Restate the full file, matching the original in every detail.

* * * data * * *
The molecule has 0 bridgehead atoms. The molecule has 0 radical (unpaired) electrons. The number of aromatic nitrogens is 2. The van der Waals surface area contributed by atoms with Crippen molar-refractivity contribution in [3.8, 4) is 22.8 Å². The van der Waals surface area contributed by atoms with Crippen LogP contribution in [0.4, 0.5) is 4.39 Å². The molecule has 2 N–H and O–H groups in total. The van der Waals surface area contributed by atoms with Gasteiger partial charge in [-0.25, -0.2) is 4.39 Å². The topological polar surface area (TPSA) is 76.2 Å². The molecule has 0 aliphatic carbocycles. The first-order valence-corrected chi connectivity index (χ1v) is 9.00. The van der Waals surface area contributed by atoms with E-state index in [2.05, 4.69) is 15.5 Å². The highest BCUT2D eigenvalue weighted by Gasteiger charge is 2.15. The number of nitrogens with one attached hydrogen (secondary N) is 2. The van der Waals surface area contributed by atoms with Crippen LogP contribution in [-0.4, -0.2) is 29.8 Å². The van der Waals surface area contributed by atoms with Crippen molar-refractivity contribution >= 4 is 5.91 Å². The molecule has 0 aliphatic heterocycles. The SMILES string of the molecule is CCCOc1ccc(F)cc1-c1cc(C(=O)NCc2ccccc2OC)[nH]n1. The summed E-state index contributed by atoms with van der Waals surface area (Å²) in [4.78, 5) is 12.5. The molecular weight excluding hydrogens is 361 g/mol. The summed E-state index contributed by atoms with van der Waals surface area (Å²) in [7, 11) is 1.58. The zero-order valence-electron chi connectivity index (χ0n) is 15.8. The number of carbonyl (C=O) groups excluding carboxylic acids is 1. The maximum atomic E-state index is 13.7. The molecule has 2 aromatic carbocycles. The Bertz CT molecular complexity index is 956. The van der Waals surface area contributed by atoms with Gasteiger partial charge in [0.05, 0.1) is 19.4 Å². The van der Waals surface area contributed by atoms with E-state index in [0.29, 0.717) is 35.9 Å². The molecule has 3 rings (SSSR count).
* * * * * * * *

The molecule has 0 bridgehead atoms. The molecule has 0 radical (unpaired) electrons. The number of aromatic nitrogens is 2. The van der Waals surface area contributed by atoms with Crippen molar-refractivity contribution in [3.8, 4) is 22.8 Å². The van der Waals surface area contributed by atoms with Crippen LogP contribution in [0.4, 0.5) is 4.39 Å². The molecule has 2 N–H and O–H groups in total. The van der Waals surface area contributed by atoms with Gasteiger partial charge in [-0.25, -0.2) is 4.39 Å². The topological polar surface area (TPSA) is 76.2 Å². The molecule has 0 aliphatic carbocycles. The first-order valence-corrected chi connectivity index (χ1v) is 9.00. The van der Waals surface area contributed by atoms with E-state index in [2.05, 4.69) is 15.5 Å². The highest BCUT2D eigenvalue weighted by Gasteiger charge is 2.15. The number of nitrogens with one attached hydrogen (secondary N) is 2. The van der Waals surface area contributed by atoms with Crippen LogP contribution in [-0.4, -0.2) is 29.8 Å². The van der Waals surface area contributed by atoms with Crippen molar-refractivity contribution >= 4 is 5.91 Å². The molecule has 0 aliphatic heterocycles. The SMILES string of the molecule is CCCOc1ccc(F)cc1-c1cc(C(=O)NCc2ccccc2OC)[nH]n1. The summed E-state index contributed by atoms with van der Waals surface area (Å²) in [4.78, 5) is 12.5. The molecular weight excluding hydrogens is 361 g/mol. The summed E-state index contributed by atoms with van der Waals surface area (Å²) in [7, 11) is 1.58. The zero-order valence-electron chi connectivity index (χ0n) is 15.8. The number of carbonyl (C=O) groups excluding carboxylic acids is 1. The maximum atomic E-state index is 13.7. The molecule has 2 aromatic carbocycles. The Bertz CT molecular complexity index is 956. The van der Waals surface area contributed by atoms with Gasteiger partial charge in [0.05, 0.1) is 19.4 Å². The van der Waals surface area contributed by atoms with E-state index in [0.29, 0.717) is 35.9 Å². The molecule has 3 rings (SSSR count).